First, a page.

APN CEO Brett Chenoweth, chairman Peter Hunt and three directors resign

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Resigned: Chenoweth

peter hunt

Resigned: Peter Hunt

The crisis at the heart of APN News & Media has deepened with the company this evening announcing the resignation of CEO Brett Chenoweth, chairman Peter Hunt and directors John Harvey, Melinda Conrad and John Maasland.

APN is Australasia’s third largest newspaper publisher after News Limited and Fairfax.

As well as regional newspapers in Queensland and New South Wales, the company owns the NZ Herald and a string of other Kiwi titles. It also owns jointly with Clear Channel the Australian Radio Network – the parent company of Mix FM and Classic Hits – and outdoor company Adshel. APN News & Media also owns half of APN Outdoor.

The current crisis appears to have been triggered by a market update late last year signalling fading revenues and a possible need to run a capital raising. Late last week, APN’s biggest shareholder, the Ireland-based Independent News & Media called for CEO Brett Chenoweth to be removed. The company is currently in a trading halt on the ASX.

According to tonight’s announcement, the board had been unable to agree on the best way to reduce the company’s debts with the outgoing directors supporting a capital raising at the same time the company announced its annual results. This announcement is still due to take place on Thursday.

According to the announcement, a search firm will be appointed to find a new CEO and new board members.

The resignations are effective from 9am Eastern tomorrow. A spokesman told Mumbrella that an acting CEO would be appointed “within the next few days”.

Deputy chairman Ted Harris is not among the resignations. Harris acted up as chairman last year after the departure of previous chairman Gavin O’Reilly.

The announcement:

 

Comments


  1. Gordon
    18 Feb 13
    6:57 pm

  2. wow what a mess..

  3. Ryan
    18 Feb 13
    8:19 pm

  4. Plenty of work ahead for APN.
    They need to rationalise their newspaper business & find some money to invest in a strong digital strategy to capture the attention of Australians online.
    Otherwise, they dont have much time left as a company.

  5. Rupert
    19 Feb 13
    9:56 am

  6. APN is completely captive to its old school culture, from the bottom up. It is a print business that acts as a holding company for a bunch of other media assets (radio, outdoor). It is not, and never has been, an integrated media business. That is its biggest problem. Their culture is derived from regional Qld publishing operations, where print rules and deals are done to maintain local monopolies. All they’ve done in recent years is slap a superficial digital layer on top of existing business verticals and pretend that is a strategy. Chenoweth was dealt a tough hand, but he’s a grown up and he went into it with his eyes open. Turns out he’s been “grinf***ked” like all the other (non-Irish) big city management types who went before him.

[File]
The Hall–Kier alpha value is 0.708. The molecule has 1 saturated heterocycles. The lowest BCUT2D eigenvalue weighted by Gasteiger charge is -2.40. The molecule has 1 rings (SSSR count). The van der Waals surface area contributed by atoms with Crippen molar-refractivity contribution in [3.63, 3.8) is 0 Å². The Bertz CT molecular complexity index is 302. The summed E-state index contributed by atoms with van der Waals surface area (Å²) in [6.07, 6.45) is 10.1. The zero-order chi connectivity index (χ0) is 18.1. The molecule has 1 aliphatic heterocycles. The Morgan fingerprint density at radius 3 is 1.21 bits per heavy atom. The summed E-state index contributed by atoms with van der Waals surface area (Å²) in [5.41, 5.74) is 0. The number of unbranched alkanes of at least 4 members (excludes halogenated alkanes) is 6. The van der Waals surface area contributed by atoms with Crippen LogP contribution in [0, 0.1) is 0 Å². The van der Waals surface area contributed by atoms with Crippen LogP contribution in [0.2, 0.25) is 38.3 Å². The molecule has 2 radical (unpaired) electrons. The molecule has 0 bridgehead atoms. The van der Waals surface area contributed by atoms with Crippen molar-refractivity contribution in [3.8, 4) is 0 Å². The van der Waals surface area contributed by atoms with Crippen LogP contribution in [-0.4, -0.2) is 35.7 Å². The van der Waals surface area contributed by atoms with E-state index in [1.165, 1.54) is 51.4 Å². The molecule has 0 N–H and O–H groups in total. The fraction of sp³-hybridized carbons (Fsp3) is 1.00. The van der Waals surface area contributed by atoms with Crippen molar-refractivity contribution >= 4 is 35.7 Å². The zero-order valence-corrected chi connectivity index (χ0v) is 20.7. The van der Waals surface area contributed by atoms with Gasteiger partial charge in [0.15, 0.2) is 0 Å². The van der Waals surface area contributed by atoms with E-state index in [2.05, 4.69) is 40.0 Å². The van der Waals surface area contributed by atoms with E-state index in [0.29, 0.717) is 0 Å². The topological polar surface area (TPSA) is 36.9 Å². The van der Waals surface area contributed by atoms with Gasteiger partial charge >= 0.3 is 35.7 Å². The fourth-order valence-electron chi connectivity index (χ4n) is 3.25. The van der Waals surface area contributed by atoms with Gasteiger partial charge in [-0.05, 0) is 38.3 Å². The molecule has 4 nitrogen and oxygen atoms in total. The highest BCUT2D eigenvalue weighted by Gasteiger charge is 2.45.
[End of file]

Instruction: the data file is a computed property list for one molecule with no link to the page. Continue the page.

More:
APN represents a shameful wasted opportunity, and INM are culpable. The Irish ripped so much money out of APN over the recent years that even if there had been a local will to turn it around it was never going to possible doing it on a shoestring.

  7. Bob trevel
    19 Feb 13
    4:14 pm

  8. Rupert is on the money in so many ways. Until recently I worked there for ten years. All the shareholders did was squeeze us year after year to work harder with fewer materials and rapidly aging hardware and software. When people left, they were not replaced and the suckers left behind were expected to just work harder to make up the shortfall. There are a lot of good people there who mean well but the bean counters are squeezing them to the point of breakdown. I’m so glad I no longer work there but I worry for my workmates still stuck with the growing frustrations and theo going shortmindedness of upper management.

  9. MI5
    8 Mar 13
    2:56 pm

  10. I worked at APN Online for almost two years. When I came in their Search4 brand of websites was just beginning to take off. Online had a staff of just seven really motivated people. Within a matter of months it blew up to almost 40–not to mention it became upper management heavy. Then upper management and the Board of Directors decided that Search4 should go and everything get rebranded to Finda. In just 30 DAYS. I have over 15 years in the creative industry and knew it would flop. You just can’t do things like this. And of course, it failed. The wasting of time, money and effort to make this silliness happen was staggering and mind numbing. In the end, it all fell apart like a house of cards–and the upper management types ran out of there like rats, while people like me were handed pink slips and dumped into the street to look for work elsewhere.

  11. Rupert
    18 Mar 13
    4:59 pm

  12. @MI5 interesting points. It is worth mentioning that those Search4 brands had been supported by nearly $1 million in SEM over the previous year. Buying traffic like that is never a good idea. And APN thought they could make Search4 a national classies brand. That was never going to work.
    You’re partly right about Finda, though. It was a dumb name and the execution was crap. The group CEO at the time chose the name and insisted it be launched in Toowoomba and “proved” before going into other markets. So the online staff were fighting that battle with one hand tied behind their back.
    And then there is the print-online divide. The newspaper guys just want the interweb to go away and leave them to keep printing papers.
    As I said earlier, APN’s problem is that it was (and still is) completely captive to its old school culture.